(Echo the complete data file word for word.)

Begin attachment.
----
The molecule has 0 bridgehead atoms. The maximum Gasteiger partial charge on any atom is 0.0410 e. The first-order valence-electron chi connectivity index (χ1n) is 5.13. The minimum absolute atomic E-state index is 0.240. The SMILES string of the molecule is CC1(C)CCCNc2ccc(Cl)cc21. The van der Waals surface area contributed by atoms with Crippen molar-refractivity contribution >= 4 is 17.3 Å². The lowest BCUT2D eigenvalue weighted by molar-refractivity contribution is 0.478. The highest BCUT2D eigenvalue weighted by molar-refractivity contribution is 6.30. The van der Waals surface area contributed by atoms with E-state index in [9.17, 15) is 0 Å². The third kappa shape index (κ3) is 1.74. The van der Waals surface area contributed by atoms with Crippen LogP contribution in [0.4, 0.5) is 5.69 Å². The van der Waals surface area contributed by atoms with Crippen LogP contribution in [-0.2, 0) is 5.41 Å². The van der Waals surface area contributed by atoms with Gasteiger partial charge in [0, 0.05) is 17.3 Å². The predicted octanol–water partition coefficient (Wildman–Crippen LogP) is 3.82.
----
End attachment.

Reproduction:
The molecule has 0 bridgehead atoms. The maximum Gasteiger partial charge on any atom is 0.0410 e. The first-order valence-electron chi connectivity index (χ1n) is 5.13. The minimum absolute atomic E-state index is 0.240. The SMILES string of the molecule is CC1(C)CCCNc2ccc(Cl)cc21. The van der Waals surface area contributed by atoms with Crippen molar-refractivity contribution >= 4 is 17.3 Å². The lowest BCUT2D eigenvalue weighted by molar-refractivity contribution is 0.478. The highest BCUT2D eigenvalue weighted by molar-refractivity contribution is 6.30. The van der Waals surface area contributed by atoms with E-state index in [9.17, 15) is 0 Å². The third kappa shape index (κ3) is 1.74. The van der Waals surface area contributed by atoms with Crippen LogP contribution in [0.4, 0.5) is 5.69 Å². The van der Waals surface area contributed by atoms with Crippen LogP contribution in [-0.2, 0) is 5.41 Å². The van der Waals surface area contributed by atoms with Gasteiger partial charge in [0, 0.05) is 17.3 Å². The predicted octanol–water partition coefficient (Wildman–Crippen LogP) is 3.82.